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A Petronas station in Putrajaya outside Kuala Lumpur. Petronas plans to take over Progress Energy and build an LNG export facility in B.C. had stoked especially strong hope on the B.C. coast, where the Lax Kw’alaams First Nation had begun socio-economic negotiations with the company even before the Progress takeover was announced in June. The possibility that the takeover could be blocked – and with, it potentially, the Petronas LNG plans – prompted disbelief. (BAZUKI MUHAMMAD/REUTERS)
A Petronas station in Putrajaya outside Kuala Lumpur. Petronas plans to take over Progress Energy and build an LNG export facility in B.C. had stoked especially strong hope on the B.C. coast, where the Lax Kw’alaams First Nation had begun socio-economic negotiations with the company even before the Progress takeover was announced in June. The possibility that the takeover could be blocked – and with, it potentially, the Petronas LNG plans – prompted disbelief. (BAZUKI MUHAMMAD/REUTERS)

OIL AND GAS

B.C. LNG plans at crossroads after Petronas-Progress deal blocked Add to ...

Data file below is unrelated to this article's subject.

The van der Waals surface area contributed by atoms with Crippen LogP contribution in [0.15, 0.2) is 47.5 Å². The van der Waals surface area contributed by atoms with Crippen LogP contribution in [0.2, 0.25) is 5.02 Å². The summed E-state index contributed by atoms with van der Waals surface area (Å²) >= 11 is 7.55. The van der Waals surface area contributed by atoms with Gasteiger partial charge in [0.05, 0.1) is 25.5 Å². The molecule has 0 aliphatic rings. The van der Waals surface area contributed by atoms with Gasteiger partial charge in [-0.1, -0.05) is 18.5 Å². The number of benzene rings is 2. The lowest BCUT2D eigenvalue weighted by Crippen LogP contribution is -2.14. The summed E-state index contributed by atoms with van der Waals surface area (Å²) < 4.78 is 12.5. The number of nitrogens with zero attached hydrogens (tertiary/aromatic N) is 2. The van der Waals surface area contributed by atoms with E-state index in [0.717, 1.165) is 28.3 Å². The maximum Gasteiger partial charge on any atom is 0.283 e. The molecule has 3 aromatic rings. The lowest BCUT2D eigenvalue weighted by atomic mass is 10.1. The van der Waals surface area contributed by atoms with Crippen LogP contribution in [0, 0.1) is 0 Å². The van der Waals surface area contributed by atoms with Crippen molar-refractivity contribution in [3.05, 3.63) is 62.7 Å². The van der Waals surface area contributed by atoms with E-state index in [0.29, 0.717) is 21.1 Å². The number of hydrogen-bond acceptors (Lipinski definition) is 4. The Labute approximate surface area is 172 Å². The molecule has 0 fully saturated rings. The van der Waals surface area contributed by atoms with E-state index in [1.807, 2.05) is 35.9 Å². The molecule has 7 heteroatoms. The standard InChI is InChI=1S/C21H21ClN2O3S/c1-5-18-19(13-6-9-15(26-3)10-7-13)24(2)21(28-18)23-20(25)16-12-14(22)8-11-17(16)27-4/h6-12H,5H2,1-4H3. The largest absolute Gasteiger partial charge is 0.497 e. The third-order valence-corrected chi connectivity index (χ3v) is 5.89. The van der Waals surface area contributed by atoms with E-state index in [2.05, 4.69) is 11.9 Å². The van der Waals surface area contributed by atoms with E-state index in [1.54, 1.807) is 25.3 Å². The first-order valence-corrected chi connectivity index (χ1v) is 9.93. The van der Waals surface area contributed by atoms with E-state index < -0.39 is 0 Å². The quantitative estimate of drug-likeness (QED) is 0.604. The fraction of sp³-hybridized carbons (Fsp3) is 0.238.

The government’s decision to block the foreign takeover of a mid-sized Canadian natural gas company adds another note of uncertainty to ambitious plans for natural gas exports to Asia that in recent weeks have been thrown into doubt.

The pursuit of a liquefied natural gas export terminal on the British Columbia coast was one of the key features of the proposed Petronas takeover of Progress Energy Resources Corp. When the deal was first announced in June, Petronas emphasized its “significant global expertise and leadership in developing LNG infrastructure” and said it had signed a feasibility assessment agreement with the Port of Prince Rupert.

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That agreement gave the company time to suss out a large new facility that could load gas for export to Asian markets, where it could fetch a higher price and, in the process, deliver a huge economic boost to B.C.

Petronas plans had stoked especially strong hope on the B.C. coast, where the Lax Kw’alaams First Nation had begun socio-economic negotiations with the company even before the Progress takeover was announced in June. The possibility that the takeover could be blocked – and with, it potentially, the Petronas LNG plans – prompted disbelief.

“I don’t understand” the federal rationale, said Wayne Drury, chief executive of the Lax Kw’alaams corporate group. “Right from the start a foreign company has engaged first nations to look at how can we develop a socially and economically and environmentally responsible project that’s a benefit to the region.”

He added that “we only have so many things we can do in the northwest to have a sustainable future. And LNG is one of them.”

Though Petronas has never disclosed details of its plans, people familiar with them say it has pursued an 18 million tonne-a-year export terminal, which would be constructed in three trains that could move a total of 2.4 billion cubic feet per day onto ships.